Iceland is a country that has intrigued me for many years. It was always, however, slightly out of reach. My interest piqued again recently when I watched the Walter Mitty film which was largely filmed in the country. The scenery looked astounding. Therefore news of direct flights from Belfast to Reykjavik had me packing my thermals quicker than you could shout “snowball fight!”
As first impressions go, you could mistake Iceland for the surface of the moon. The 45min trip from the airport into Reykjavik city centre takes you through a flat lunar-like landscape of lava fields which stretch for miles in every direction. It’s this view that gives you the realisation that the vast majority of Iceland is pretty much uninhabitable. Hence the fact that 60% of the 370,000 population live in or around the worlds northernmost capital city.
Whilst it is a city, there is a friendly vibe about the place and the compact centre is easily navigated. The architecture is also pretty special. Many of the buildings are built using corrugated metal and look like they could be lifted and rebuilt somewhere else quite easily. They are also very colourful and looking from above at the Hallgrimskirkja the compact city centre resembles a patchwork quilt. Getting around is really easy. The city is very walkable but if needed, the local bus service is, frankly, spectacular. Buses are punctual and there is an easy to use app which lets you see where buses are, the direction they are heading and the next bus due at whatever stop you happen to be standing at. The system is virtually foolproof and was very handy when, on an adventurous (some might say daft) whim, I took myself to places well off the tourist trail.
On this trip, I was based at the Hotel Alda which is well-positioned in the heart of the Main Street, Laugavadar, close to shops, restaurants and bars and the main tourist sights. The stand-out service offered by this hotel is a mobile phone for each room. It means you can make free calls within Iceland and have full Internet access (vital in the social media age) without worrying about roaming charges. Rooms have a very Scandinavian feel and are very comfortable. If you do stay there, ask for a room at the front so you can enjoy the fabulous views. The hotel does not have a restaurant, but it does have the Barber Bar, which actually contains real-life barbers so you can get your hair cut while you enjoy your beverage of choice.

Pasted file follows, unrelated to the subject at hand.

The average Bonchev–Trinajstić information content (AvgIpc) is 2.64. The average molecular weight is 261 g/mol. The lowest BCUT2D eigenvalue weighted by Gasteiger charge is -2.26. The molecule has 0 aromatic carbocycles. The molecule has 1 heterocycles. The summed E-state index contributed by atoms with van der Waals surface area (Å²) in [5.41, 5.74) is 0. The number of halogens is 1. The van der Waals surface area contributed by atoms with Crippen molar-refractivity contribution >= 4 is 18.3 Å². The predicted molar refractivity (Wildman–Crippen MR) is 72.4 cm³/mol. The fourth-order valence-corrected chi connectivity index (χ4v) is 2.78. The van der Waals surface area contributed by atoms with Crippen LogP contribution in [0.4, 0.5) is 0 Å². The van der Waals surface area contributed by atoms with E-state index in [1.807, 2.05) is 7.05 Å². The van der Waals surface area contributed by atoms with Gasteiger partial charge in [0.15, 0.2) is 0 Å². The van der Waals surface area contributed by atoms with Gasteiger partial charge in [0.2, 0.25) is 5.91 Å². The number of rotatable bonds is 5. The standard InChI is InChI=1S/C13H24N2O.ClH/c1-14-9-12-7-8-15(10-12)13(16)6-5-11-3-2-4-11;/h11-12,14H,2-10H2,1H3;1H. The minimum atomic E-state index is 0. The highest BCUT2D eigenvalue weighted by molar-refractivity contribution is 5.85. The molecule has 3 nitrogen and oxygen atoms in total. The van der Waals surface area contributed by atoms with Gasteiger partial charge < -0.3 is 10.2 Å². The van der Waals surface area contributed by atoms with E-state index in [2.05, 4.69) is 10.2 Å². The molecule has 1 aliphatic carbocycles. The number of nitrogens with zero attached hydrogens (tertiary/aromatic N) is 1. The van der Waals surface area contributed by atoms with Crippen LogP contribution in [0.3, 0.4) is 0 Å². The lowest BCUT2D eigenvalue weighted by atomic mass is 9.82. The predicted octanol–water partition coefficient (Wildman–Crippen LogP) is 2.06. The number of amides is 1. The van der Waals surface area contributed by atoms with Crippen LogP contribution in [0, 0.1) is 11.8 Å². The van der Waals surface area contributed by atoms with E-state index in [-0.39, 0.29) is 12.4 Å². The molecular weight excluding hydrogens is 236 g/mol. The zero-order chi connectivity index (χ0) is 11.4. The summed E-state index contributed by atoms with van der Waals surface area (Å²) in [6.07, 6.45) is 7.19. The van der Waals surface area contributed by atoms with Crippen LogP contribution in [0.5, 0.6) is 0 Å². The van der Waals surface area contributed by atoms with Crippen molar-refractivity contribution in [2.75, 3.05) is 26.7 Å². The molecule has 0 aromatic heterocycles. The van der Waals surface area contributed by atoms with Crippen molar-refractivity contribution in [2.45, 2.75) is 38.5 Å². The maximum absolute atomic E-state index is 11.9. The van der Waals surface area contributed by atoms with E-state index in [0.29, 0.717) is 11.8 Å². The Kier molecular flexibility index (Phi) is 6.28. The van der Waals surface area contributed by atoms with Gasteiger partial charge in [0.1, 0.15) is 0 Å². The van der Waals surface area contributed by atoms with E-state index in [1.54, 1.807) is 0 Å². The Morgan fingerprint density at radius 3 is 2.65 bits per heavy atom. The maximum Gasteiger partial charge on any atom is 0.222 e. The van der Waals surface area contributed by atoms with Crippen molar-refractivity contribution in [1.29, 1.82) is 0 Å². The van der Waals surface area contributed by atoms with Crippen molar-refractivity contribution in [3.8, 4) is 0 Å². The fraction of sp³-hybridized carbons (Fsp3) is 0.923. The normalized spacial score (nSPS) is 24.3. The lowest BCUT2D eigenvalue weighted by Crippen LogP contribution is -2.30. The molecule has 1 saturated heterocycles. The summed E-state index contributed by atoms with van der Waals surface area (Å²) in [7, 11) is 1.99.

The food offering in Iceland is fascinating. Obviously as an island nation, there is great emphasis on fish. However do not be surprised to see Puffin and Whale on many menus. I sampled them both at Tapas Barinn, and was pleasantly surprised as they were very tasty dishes. It was slightly disconcerting though to eat each dish in front of the chef, who then sought my opinion on each one. Such is the life of a travel journalist sometimes. The newly opened Apotek Restaurant has a stunning interior and an open kitchen where you can watch your choices off the extensive menu being cooked to order. I also visited Burid, the Icelandic Pantry. The shop offers a wide selection of Icelandic foodstuffs as well as european cheeses and other products. Einar, the Scots-Icelandic lady behind Burid also hosts an annual food event which celebrates the diverse offering in the country. It may come as a surprise to discoverIceland is also famous for its HotDogs. The most popular booth is found close to the harbour and there is nearly always a queue, however they are worth the wait. President Bill Clinton even stopped by when he visted Reykjavik. The booth is also close to a market hall where each weekend locals go to buy all sorts of new and second-hand goods. All the usual goods you’d expect to see at a market are there, except this one sells traditional foods like dried fish and fermented shark (which is just as appetising as it sounds!). The shark is allowed to ferment in the open air for up to six months before it is prepared for eating. Another staple of the Icelandic diet is Skyr, which looks like yogurt but is actually more like a soft cheese. It has been on the Icelandic menu for over 1000 years and in its natural form is served plain with some sugar. However recently, fruit flavours have been introduced to appeal to the modern palette.